Naga Chokkanathan

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My daughter Nangai has a school project “Prepare your own newspaper”. She is discussing with her friend on a plan for this:

‘What color the newspaper should be?’

‘Pink’

‘Girl, have you ever seen any news paper in pink color?’

‘So what? Ours will be the first’

‘What sections we would have?’

‘First, Politics’

‘Hei, don’t make it a grandpa newspaper. I want only kids stuff’

‘Next, Sports’

‘No!’

‘Why?’

‘Only boys will read sports news’

‘Let them read’

‘I don’t want any boy to read our newspaper’

‘What next?’

‘Cinema?’

‘Noooo. That will be boring, Let us include a page for Books!’

Now, I am very curious to know how this newspaper will be 🙂

***
N. Chokkan …
31 08 2014

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“Autobiography of an American Swami” is the tagline for this heavy (literally and figuratively) book, which reminds you of a very famous self help book. However, this is a totally different kind of book where Radhanath Swami has described his spiritual journey in detail. It is so interesting, you can’t resist reading more about him online, even after reading a 340 page autobiography of him.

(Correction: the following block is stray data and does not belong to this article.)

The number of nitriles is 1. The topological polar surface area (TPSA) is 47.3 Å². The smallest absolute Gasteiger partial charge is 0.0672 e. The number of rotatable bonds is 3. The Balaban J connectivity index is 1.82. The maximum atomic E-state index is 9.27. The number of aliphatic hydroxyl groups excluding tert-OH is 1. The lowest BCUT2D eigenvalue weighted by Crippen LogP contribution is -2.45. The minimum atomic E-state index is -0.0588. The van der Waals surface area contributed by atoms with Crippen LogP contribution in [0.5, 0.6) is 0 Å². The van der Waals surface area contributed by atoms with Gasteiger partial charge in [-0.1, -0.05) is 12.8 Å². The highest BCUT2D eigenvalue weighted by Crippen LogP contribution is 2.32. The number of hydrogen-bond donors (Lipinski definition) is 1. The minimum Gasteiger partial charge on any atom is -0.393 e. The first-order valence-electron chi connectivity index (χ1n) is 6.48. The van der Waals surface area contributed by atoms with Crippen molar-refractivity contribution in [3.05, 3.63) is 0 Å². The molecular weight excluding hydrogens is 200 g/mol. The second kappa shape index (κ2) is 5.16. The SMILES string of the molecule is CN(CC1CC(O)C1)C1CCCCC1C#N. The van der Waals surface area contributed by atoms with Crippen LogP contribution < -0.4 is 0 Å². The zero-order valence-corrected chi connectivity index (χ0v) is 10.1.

This author’s spiritual quest has started at a very young age. He began asking questions and studying various religions by going through their holy books, traveling, speaking to number of holy men. This journey took him to India, and he stayed in Himalaya, living as a simple Sadhu, roaming around the country meeting interesting people. He describes these discussions and experiences in a poetic language.